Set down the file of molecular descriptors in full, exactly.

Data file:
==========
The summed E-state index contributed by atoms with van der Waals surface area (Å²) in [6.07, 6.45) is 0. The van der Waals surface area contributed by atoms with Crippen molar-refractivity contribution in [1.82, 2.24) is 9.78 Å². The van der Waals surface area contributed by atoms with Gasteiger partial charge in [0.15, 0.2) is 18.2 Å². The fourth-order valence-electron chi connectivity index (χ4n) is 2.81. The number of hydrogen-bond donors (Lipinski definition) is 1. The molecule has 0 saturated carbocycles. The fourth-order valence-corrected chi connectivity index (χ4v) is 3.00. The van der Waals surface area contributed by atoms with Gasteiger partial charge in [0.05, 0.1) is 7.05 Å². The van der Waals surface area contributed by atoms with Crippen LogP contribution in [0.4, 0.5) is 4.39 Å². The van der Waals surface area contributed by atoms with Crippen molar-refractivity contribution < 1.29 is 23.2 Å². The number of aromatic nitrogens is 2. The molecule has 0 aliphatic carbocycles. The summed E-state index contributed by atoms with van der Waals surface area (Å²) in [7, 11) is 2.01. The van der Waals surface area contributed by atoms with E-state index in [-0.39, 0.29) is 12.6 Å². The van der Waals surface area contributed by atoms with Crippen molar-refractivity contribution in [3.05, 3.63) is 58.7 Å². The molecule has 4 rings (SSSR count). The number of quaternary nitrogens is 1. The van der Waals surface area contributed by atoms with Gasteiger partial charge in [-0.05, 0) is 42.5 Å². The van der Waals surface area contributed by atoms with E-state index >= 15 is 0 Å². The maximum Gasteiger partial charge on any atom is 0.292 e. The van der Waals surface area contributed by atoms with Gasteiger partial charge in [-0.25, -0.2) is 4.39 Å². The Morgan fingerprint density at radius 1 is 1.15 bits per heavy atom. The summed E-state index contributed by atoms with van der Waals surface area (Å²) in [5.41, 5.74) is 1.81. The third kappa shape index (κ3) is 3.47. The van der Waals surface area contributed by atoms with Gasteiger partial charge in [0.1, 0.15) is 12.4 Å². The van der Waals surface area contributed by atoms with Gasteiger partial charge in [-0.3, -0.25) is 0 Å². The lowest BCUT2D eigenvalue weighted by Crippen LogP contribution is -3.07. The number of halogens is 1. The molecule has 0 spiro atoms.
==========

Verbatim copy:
The summed E-state index contributed by atoms with van der Waals surface area (Å²) in [6.07, 6.45) is 0. The van der Waals surface area contributed by atoms with Crippen molar-refractivity contribution in [1.82, 2.24) is 9.78 Å². The van der Waals surface area contributed by atoms with Gasteiger partial charge in [0.15, 0.2) is 18.2 Å². The fourth-order valence-electron chi connectivity index (χ4n) is 2.81. The number of hydrogen-bond donors (Lipinski definition) is 1. The molecule has 0 saturated carbocycles. The fourth-order valence-corrected chi connectivity index (χ4v) is 3.00. The van der Waals surface area contributed by atoms with Gasteiger partial charge in [0.05, 0.1) is 7.05 Å². The van der Waals surface area contributed by atoms with Crippen LogP contribution in [0.4, 0.5) is 4.39 Å². The van der Waals surface area contributed by atoms with Crippen molar-refractivity contribution < 1.29 is 23.2 Å². The number of aromatic nitrogens is 2. The molecule has 0 aliphatic carbocycles. The summed E-state index contributed by atoms with van der Waals surface area (Å²) in [7, 11) is 2.01. The van der Waals surface area contributed by atoms with E-state index in [-0.39, 0.29) is 12.6 Å². The van der Waals surface area contributed by atoms with Crippen molar-refractivity contribution in [3.05, 3.63) is 58.7 Å². The molecule has 4 rings (SSSR count). The number of quaternary nitrogens is 1. The van der Waals surface area contributed by atoms with Gasteiger partial charge in [-0.05, 0) is 42.5 Å². The van der Waals surface area contributed by atoms with E-state index >= 15 is 0 Å². The maximum Gasteiger partial charge on any atom is 0.292 e. The van der Waals surface area contributed by atoms with Gasteiger partial charge in [-0.25, -0.2) is 4.39 Å². The Morgan fingerprint density at radius 1 is 1.15 bits per heavy atom. The summed E-state index contributed by atoms with van der Waals surface area (Å²) in [5.41, 5.74) is 1.81. The third kappa shape index (κ3) is 3.47. The van der Waals surface area contributed by atoms with Gasteiger partial charge in [0.1, 0.15) is 12.4 Å². The van der Waals surface area contributed by atoms with Gasteiger partial charge in [-0.3, -0.25) is 0 Å². The lowest BCUT2D eigenvalue weighted by Crippen LogP contribution is -3.07. The number of halogens is 1. The molecule has 0 spiro atoms.